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Writing a Memoir

At my grandmother’s.

I was born into a family where stories were all-important. Not just stories you read in books, though those were much loved; not just stories about imaginary people and magical lands, though we adored those; but also the stories that had made us who we were—stories of the family. As a very young child, I lived with my grandmother in France while my parents were away working in Indonesia, and she told stories of her past. Later, living with my parents in Australia, I heard many stories of their pasts, and the family pasts stretching well beyond them, into the mists of the centuries: in my father’s case, right back into the sixteenth century. Secrets and dramas, tragedy and comedy, big characters and twisty plots: they all featured in the family stories and we could never get enough of them. Later still, I told stories of my own past to my children, as well as passing on the stories from my parents and grandparents and way back. It was a natural thing to do, and it still is. And what I realised was this: the fact that I was brought up in that ferment of family story not only grounded me in my identity, it also had the effect of heightening my own memories of childhood and adolescence so that later, as a writer for children, I had a deep and authentic well to draw from, for my fiction.

But fiction’s one thing. Memoir is quite another. And writing stories about yourself and your family, for public consumption, is also quite different from telling them within the family. There’s so many things you don’t need to explain within the family, but for strangers to understand, to enter into the very personal world you are recreating, you need to at least set the scene. Memoir is written usually in subjective first person; but you need the third-person objective eye, too, if it is to communicate to readers and succeed as a work of art.

It’s a very different skill, writing memoir, to writing fiction. And for me anyway it means I can’t use the same kinds of narrative techniques as I normally do, in my fiction. I write novels chronologically, coherently, events unfolding one after the other so that the story develops smoothly, yet sometimes unexpectedly. But I can’t do that with memoir. It comes to me in fits and starts, in images and bits and pieces, like memory itself. It develops slowly, partly also because it also involves the stories of other people—family members, generally—and so it needs to be written with subtlety and tact yet also be intriguing and rich. It’s a delicate balancing act! Over the years, I’ve written several pieces or essays, fragments which together make up a kind of mosaic of personal and family memoir. They’ve been quite successful, all published, with a few of them published more than once, and recently I’ve also been featuring them on my blog [1]. And, satisfyingly, my family seem to love them too! Perhaps one day I’ll gather them all into a book. Perhaps not. But I have learned quite a bit from writing them, and I thought it might be useful to pass on some tips, if you’re considering writing your own memoir.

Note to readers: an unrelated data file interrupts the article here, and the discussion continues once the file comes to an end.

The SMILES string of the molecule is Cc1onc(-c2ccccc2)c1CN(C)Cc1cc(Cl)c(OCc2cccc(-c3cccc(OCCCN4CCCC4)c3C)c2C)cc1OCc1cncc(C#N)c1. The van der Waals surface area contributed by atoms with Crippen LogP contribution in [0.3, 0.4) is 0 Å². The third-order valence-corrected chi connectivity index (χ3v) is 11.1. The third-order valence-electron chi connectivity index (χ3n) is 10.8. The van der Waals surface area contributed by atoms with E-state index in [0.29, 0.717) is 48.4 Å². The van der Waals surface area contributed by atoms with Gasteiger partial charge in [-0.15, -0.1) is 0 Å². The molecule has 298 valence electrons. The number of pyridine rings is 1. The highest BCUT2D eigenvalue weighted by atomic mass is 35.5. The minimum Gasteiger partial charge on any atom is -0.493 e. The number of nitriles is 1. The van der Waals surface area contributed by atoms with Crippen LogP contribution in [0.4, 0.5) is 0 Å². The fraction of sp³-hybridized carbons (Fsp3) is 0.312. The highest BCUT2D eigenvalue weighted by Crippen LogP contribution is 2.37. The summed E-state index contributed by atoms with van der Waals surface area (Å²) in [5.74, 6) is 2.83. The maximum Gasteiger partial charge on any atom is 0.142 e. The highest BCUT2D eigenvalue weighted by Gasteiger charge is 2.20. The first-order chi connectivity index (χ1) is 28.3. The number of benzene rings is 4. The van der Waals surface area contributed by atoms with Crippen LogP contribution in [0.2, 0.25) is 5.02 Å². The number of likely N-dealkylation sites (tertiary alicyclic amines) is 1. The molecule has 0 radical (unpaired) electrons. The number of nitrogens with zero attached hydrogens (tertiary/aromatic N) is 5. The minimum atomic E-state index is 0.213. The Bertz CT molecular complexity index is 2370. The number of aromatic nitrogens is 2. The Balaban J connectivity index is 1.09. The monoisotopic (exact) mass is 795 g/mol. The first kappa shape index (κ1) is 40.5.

*Decide what you feel comfortable about writing about first—don’t force yourself into ‘revelations’ if it feels wrong. In these over-sharing times, it’s sometimes assumed you must be completely open. Not true! You don’t have to unveil all the family secrets to write compelling memoir! Don’t discount other people’s sensitivities: but don’t feel too bound by them either so that you self-censor too much or second-guess family members’ reactions.

*Start with an object or a single image—an aidemémoire, as it’s called in French (a help to memory).

*Don’t worry too much about being chronological or being strictly factual: you are not writing an actual history or a textbook, you are writing memoir, which by its very nature is subjective. I don’t mean by that that you should make things up, but rather that you portray events and people in an imaginative way.

*Set the scene but don’t over-explain—it’s got to work as a story.

Over to you: do you write memoir? If so, what have been your challenges? If not, what do you think makes good memoir?

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About Sophie Masson [2]

Sophie Masson [3] has published more than fifty novels internationally since 1990, mainly for children and young adults. A bilingual French and English speaker, raised mostly in Australia, she has a master’s degree in French and English literature. Sophie’s new e-book on authorship, By the Book: Tips of the Trade for Writers, is available at Australian Society of Authors [4].